WDBX Opera Overnight – Verdi, Schumann

Italiano: Copertina libretto "Rigoletto&q...

A Rigoletto libretto from 1916 (Photo credit: Wikipedia)

Our first work for the evening was an extremely controversial opera in its day.  Giuseppe Verdi was commissioned in 1850 by the La Fenice opera house in Venice to write an opera, and he eventually chose to base his work on a play by Victor Hugo, Le roi s’amuseHugo’s play had been banned in France, and the local authorities (Venice was under Austrian control at the time) did not take too kindly to the play’s depiction of an immoral and cynical king.  After extensive negotiation between Verdi, Francesco Maria Piave (Verdi’s librettist) and the censors, they eventually agreed to move the action to the Dukedom of Mantua and to make the immoral king into a duke, so as not to risk offending anyone.  With these and other changes, the work became known as Rigoletto.  It was premiered on March 11, 1851, and was a major success.   It currently ranks as the 10th most performed opera in the repertoire.

Tonight’s performance is from 1971, and features Luciano Pavarotti, Sherrill Milnes, Joan Sutherland, Martti Talvela, and Kiri te Kanawa.  Richard Bonynge directs the London Symphony Orchestra.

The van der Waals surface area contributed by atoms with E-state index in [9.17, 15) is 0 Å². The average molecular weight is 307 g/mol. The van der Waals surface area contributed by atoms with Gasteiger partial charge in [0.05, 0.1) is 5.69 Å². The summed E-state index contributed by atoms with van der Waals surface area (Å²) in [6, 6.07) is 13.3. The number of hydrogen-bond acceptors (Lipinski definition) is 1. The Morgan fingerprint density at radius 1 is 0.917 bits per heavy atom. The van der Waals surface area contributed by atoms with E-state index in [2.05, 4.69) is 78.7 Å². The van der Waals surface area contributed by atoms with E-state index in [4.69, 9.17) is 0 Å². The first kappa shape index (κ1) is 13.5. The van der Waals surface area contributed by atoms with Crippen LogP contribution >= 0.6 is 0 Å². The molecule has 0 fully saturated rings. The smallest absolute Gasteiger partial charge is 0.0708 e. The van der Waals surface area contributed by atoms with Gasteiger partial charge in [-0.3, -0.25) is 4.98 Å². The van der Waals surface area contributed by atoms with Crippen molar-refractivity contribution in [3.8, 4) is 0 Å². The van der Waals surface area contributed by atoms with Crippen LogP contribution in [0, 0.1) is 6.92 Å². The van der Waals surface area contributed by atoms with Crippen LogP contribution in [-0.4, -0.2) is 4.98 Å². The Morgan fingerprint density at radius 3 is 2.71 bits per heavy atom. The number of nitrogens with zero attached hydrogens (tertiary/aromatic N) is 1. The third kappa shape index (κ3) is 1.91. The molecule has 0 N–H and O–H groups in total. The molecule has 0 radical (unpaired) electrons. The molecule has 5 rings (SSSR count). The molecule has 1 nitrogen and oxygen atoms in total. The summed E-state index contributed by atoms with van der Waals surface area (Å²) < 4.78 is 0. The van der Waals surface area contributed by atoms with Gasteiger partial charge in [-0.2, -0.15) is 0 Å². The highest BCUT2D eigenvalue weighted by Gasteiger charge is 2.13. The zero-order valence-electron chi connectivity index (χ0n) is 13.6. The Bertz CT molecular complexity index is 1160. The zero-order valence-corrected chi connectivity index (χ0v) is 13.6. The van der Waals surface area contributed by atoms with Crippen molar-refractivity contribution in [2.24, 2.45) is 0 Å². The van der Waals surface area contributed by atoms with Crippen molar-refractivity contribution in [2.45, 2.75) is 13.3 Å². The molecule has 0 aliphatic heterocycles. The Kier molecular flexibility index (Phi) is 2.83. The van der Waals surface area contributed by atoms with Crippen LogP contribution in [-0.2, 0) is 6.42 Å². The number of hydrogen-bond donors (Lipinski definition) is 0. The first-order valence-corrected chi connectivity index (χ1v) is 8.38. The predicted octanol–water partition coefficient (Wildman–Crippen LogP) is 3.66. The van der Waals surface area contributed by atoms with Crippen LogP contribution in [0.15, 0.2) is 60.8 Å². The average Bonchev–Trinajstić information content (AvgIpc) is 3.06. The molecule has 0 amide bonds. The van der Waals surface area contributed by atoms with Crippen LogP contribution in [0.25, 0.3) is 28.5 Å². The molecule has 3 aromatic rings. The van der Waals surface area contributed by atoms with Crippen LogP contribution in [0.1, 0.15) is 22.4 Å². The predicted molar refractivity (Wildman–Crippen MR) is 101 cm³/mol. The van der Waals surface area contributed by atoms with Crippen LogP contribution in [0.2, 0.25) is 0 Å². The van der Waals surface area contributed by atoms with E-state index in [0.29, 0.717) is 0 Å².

English: Robert Schumann in an 1850 daguerreotype.

English: Robert Schumann in an 1850 daguerreotype. (Photo credit: Wikipedia)

For our second work of the evening, we have a song cycle by Robert Schumann.  Myrthen, Op. 25, was published in October 1840, and was written as a gift for his bride Clara on the occasion of their wedding.  Schumann used love poems from a number of notable poets, including Robert Burns, Friedrich Rückert, Johann Wolfgang von Goethe, Heinrich Heine, Lord Byron and Thomas Moore.  The piece was written for alternating soprano and tenor.  Tonight’s recording is by Lynne Dawson, Ian Partridge, with accompaniment by Julius Drake.

Advertisements

Leave a Reply

Fill in your details below or click an icon to log in:

WordPress.com Logo

You are commenting using your WordPress.com account. Log Out / Change )

Twitter picture

You are commenting using your Twitter account. Log Out / Change )

Facebook photo

You are commenting using your Facebook account. Log Out / Change )

Google+ photo

You are commenting using your Google+ account. Log Out / Change )

Connecting to %s